27 See also R. Spinello & M. Bottis, op. cit., at 155 et seq.; Hughes op. cit. at 296; Fisher op. cit
be effectively guaranteed only through adequate legal protection of the rightholders concerned.”
28 R. Spinello & M. Bottis, op. cit., at 166.
34 Recital 12 of the Database Directive (Directive 96/9/EC of the European Parliament and of the Council of 11 March 
29 See e.g. regarding patents J. Kesan, “Economic rationales for the patent system in current context”, George Mason 
1996 on the legal protection of databases, O.J. L 77, 27 March 1996): “(…) an investment in modern information stor-
Law Review 2015, 22(4), 897, 902-903.
age and processing systems will not take place within the Community unless a stable and uniform legal protection 
30 W.  Kerber,  “A  New  (Intellectual)  Property  Right  for  Non-Personal  Data?  An  Economic  Analysis”,  2016,  at  8-9, 
regime is introduced for the protection of the rights of makers of databases.”
available at https://papers.ssrn.com/sol3/papers.cfm?abstract_id=2858171 (last accessed 23 August 2017).
35 C. Colombet, “Major principles of copyright and neighbouring rights in the world: a comparative law approach”, 
31  W. Kerber, “Governance of Data: Exclusive Property vs. Access”, IIC 2016 (7), 759, 761. The same author, in “A New 
1987, at 87, available at http://unesdoc.unesco.org/images/0007/000750/075056eo.pdf (last accessed 23 August 2017).
(Intellectual) Property Right for Non-Personal Data? An Economic Analysis” points out at 14: “First analyses about 
36 SWD, at 16. Also pointing out the problems with the “one size fits all” approach, J. Drexl, “Designing Competitive 
the problems of [data] markets do not indicate that legal questions about data ownership (…) are the main impedi-
Markets for Industrial Data – Between Propertisation and Access”, at 40.
ments to a faster development of data markets. Rather, the problems are seen to lie in an insufficient demand for 
37 IDC and Open Evidence, European Data Market SMART 2013/0063 Final Report, 1 February 2017, at 139, available 
data (..).”. See also, at length, J. Drexl, Designing Competitive Markets for Industrial Data – Between Propertisation 
at http://www.datalandscape.eu/study-reports (last accessed 22 August 2017). 
and Access”, at 33-34
38 SWD at 35.

initial one of, e.g., setting up the sensors). The fact that the subject matter of protection is ma-
The creation of data left outside the scope of the sui generis right includes in principle data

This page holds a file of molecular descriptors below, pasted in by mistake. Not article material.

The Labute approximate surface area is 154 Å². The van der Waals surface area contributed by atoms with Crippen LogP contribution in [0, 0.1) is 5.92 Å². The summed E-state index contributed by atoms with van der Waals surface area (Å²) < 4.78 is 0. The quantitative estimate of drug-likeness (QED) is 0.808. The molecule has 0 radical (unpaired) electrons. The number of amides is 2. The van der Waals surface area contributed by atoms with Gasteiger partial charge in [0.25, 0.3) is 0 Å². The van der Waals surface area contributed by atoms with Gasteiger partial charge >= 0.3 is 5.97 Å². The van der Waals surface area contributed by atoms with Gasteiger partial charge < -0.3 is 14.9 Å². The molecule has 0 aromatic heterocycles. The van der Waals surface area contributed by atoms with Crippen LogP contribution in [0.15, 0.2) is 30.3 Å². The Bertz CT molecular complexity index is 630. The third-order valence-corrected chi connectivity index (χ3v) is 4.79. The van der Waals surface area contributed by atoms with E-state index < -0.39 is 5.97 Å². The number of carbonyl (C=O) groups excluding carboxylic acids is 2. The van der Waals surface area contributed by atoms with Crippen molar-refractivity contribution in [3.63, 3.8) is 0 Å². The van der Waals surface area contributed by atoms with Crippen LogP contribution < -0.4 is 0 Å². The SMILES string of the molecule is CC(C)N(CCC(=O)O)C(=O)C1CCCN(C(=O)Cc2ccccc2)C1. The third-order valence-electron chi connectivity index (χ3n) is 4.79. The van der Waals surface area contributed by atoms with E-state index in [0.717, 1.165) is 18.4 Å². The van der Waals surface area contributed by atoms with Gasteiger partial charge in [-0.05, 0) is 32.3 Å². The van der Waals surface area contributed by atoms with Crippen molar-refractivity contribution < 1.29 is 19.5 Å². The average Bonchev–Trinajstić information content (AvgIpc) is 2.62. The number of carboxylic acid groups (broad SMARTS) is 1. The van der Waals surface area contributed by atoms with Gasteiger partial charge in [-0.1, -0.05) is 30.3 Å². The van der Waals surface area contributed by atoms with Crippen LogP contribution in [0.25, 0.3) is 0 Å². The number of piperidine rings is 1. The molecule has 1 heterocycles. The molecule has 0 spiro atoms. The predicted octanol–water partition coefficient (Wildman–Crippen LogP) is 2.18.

chine-generated is, in and off itself and independently of the concrete IP right at issue, at odds 
generated by machines. In any case, at least in theory, many businesses could have (an aspect 
with the essence of IP.39
of) non-personal data protected via the Database Directive if they so wished, because e.g. they 
On a general note, it should be recalled that the underlying justifications for a data producer’s 
invest in the presentation of the contents via an app. Admittedly, however, this is not in the 
right are to clarify the legal situation and to foster data access and sharing. It can be questioned 
interest of all de facto owners of data, with some preferring to keep the data to themselves 
whether an exclusive, IP-type of right is the best way to achieve this. There are other options 
(for  purposes  of  product  improvement,  for  instance).  More  importantly,  it  can  be  difficult  to 
that can clarify the legal situation (thereby also avoiding potential conflicts of ownership over 
differentiate investment in creating or producing the data (for example, through sensors) and 
data). Indeed, the Commission lists a few, such as developing a framework based on fair, rea-
investment in obtaining or collecting it47 (which in the case of machine generated data could be, 
sonable and non-discriminatory (FRAND) terms of access, or setting default contract rules,
e.g., assembling the data from several devices into files). Where it is not possible to distinguish 
which would seemingly be more compliant with the principle of proportionality.
between creating and obtaining the data, or where the activity of obtaining the data is “indi-
41 In addition, 
as mentioned above, a potential data producer’s right would be applicable throughout a wide 
visibly linked” to the creation of data, the CJEU has considered that there is no independent